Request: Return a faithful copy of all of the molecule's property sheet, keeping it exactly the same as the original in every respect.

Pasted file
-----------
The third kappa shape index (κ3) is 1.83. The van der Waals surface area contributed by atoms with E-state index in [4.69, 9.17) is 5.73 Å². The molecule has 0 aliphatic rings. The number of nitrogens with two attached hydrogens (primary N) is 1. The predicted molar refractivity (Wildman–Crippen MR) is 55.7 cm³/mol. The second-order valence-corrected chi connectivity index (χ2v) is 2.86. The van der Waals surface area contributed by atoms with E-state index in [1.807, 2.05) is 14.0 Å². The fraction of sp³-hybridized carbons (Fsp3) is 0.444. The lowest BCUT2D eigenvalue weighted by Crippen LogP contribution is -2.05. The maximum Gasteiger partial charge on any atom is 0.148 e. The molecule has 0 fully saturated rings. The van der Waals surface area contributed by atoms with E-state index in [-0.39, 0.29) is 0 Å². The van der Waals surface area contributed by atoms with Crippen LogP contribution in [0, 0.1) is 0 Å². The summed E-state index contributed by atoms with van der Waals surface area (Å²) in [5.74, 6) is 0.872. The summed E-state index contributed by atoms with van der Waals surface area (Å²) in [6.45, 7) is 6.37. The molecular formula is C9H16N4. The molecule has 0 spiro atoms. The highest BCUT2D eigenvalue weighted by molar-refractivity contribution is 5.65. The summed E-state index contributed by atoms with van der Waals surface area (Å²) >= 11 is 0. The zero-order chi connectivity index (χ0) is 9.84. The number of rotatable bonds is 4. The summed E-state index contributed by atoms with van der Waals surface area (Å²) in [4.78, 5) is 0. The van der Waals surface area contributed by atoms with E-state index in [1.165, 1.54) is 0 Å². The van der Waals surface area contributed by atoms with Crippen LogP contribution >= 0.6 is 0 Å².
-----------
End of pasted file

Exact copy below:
The third kappa shape index (κ3) is 1.83. The van der Waals surface area contributed by atoms with E-state index in [4.69, 9.17) is 5.73 Å². The molecule has 0 aliphatic rings. The number of nitrogens with two attached hydrogens (primary N) is 1. The predicted molar refractivity (Wildman–Crippen MR) is 55.7 cm³/mol. The second-order valence-corrected chi connectivity index (χ2v) is 2.86. The van der Waals surface area contributed by atoms with E-state index in [1.807, 2.05) is 14.0 Å². The fraction of sp³-hybridized carbons (Fsp3) is 0.444. The lowest BCUT2D eigenvalue weighted by Crippen LogP contribution is -2.05. The maximum Gasteiger partial charge on any atom is 0.148 e. The molecule has 0 fully saturated rings. The van der Waals surface area contributed by atoms with E-state index in [-0.39, 0.29) is 0 Å². The van der Waals surface area contributed by atoms with Crippen LogP contribution in [0, 0.1) is 0 Å². The summed E-state index contributed by atoms with van der Waals surface area (Å²) in [5.74, 6) is 0.872. The summed E-state index contributed by atoms with van der Waals surface area (Å²) in [6.45, 7) is 6.37. The molecular formula is C9H16N4. The molecule has 0 spiro atoms. The highest BCUT2D eigenvalue weighted by molar-refractivity contribution is 5.65. The summed E-state index contributed by atoms with van der Waals surface area (Å²) >= 11 is 0. The zero-order chi connectivity index (χ0) is 9.84. The number of rotatable bonds is 4. The summed E-state index contributed by atoms with van der Waals surface area (Å²) in [4.78, 5) is 0. The van der Waals surface area contributed by atoms with E-state index in [1.165, 1.54) is 0 Å². The van der Waals surface area contributed by atoms with Crippen LogP contribution >= 0.6 is 0 Å².